This however, has been proven not to be the case, in my recent experience. My spouse was told that perhaps she had pneumonia when she presented with covid symptoms.

Problem with the medical world is balance or probabilities doesn’t cut it. How many times do you read of people who have been diagnosed that way but it ends up being something else that is only discovered after that person has died. Then the medical fraternity is the worst for not diagnosing accurately.

Case in point your wife, let’s assume she really died and it turned out to be pneumonia, would you accept them saying oops on balance of probability we thought she had covid which is why we told her to go home, take a Panadol and get bed rest? Doubt many would.

This is the reason why high risk people can still get PCR tests to confirm a Covid infection. For almost everyone else, it’s nigh on irrelevant.

I don’t disagree for the most part chewy.

Though the person I was replying to was talking about someone visiting a hospital which is a high risk setting rather than high risk person, so I would hope someone who has symptoms of covid were tested going to hospital rather than assuming it is something else and putting everyone else in the hospital who would be high risk persons at risk.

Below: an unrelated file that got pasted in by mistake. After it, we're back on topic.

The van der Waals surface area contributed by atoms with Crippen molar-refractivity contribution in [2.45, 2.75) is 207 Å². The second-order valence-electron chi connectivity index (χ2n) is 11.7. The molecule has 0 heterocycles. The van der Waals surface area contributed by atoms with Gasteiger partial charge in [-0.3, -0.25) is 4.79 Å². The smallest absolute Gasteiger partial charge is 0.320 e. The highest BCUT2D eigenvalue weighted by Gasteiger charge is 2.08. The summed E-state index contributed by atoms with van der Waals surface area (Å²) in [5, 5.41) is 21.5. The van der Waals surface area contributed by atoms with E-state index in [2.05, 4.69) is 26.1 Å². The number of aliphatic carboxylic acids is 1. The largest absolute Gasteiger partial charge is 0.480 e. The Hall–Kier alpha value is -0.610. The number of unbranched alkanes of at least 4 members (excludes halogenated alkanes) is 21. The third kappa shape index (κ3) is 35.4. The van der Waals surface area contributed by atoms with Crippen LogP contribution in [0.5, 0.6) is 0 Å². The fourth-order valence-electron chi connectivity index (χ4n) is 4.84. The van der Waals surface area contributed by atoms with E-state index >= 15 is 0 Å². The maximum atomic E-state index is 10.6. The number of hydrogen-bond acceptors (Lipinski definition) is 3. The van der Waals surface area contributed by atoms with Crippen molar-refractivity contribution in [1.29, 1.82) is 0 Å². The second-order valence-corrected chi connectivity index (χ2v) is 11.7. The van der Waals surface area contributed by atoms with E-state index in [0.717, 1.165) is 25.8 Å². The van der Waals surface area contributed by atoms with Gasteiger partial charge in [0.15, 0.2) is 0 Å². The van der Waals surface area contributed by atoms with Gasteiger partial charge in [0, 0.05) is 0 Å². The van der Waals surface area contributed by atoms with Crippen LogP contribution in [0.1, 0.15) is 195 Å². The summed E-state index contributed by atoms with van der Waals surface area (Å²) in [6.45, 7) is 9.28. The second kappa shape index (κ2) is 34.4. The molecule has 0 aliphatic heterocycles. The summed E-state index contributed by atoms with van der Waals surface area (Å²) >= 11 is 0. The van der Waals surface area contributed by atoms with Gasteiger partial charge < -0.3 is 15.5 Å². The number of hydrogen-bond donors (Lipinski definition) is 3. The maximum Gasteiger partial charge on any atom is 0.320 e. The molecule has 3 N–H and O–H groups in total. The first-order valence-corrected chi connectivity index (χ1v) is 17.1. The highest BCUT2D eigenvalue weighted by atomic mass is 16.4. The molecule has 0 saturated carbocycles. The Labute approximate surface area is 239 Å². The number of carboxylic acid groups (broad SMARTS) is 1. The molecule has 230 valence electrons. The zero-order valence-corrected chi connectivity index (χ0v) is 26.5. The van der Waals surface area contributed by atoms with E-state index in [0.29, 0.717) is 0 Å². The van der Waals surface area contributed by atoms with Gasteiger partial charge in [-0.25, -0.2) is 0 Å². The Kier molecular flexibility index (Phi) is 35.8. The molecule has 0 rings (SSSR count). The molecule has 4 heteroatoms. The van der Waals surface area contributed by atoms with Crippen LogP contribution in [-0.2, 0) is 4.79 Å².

Definitely agree with that, testing in those high risk settings should be a given.

Do what has been the point of this vaccine? The first two don’t work and now Israel had found the 4th booster doesn’t work. How many more times will they require us to inject unknown substances into our body? How long before we rise up to this medical tyranny?

Capital Retro9:27 am 20 Jan 22

You make the statement that it is way worse that you expected and that is acceptable to all of us.

The PM says something similar about the consequences of the COVID pandemic and he is howled down my his detractors (including the media) as incompetent.

Double standard there somewhere.

Not sure that’s the case. Have you got an example?

Capital Retro1:50 pm 20 Jan 22

Obviously you have never read any comments on this blog before.

What makes you think that you necesserily have Omicron?

Whilst the Omicron variant is dominant, Delta hasn’t disappeared. Without sequencing, which almost certainly wasn’t done, you will never know for certain.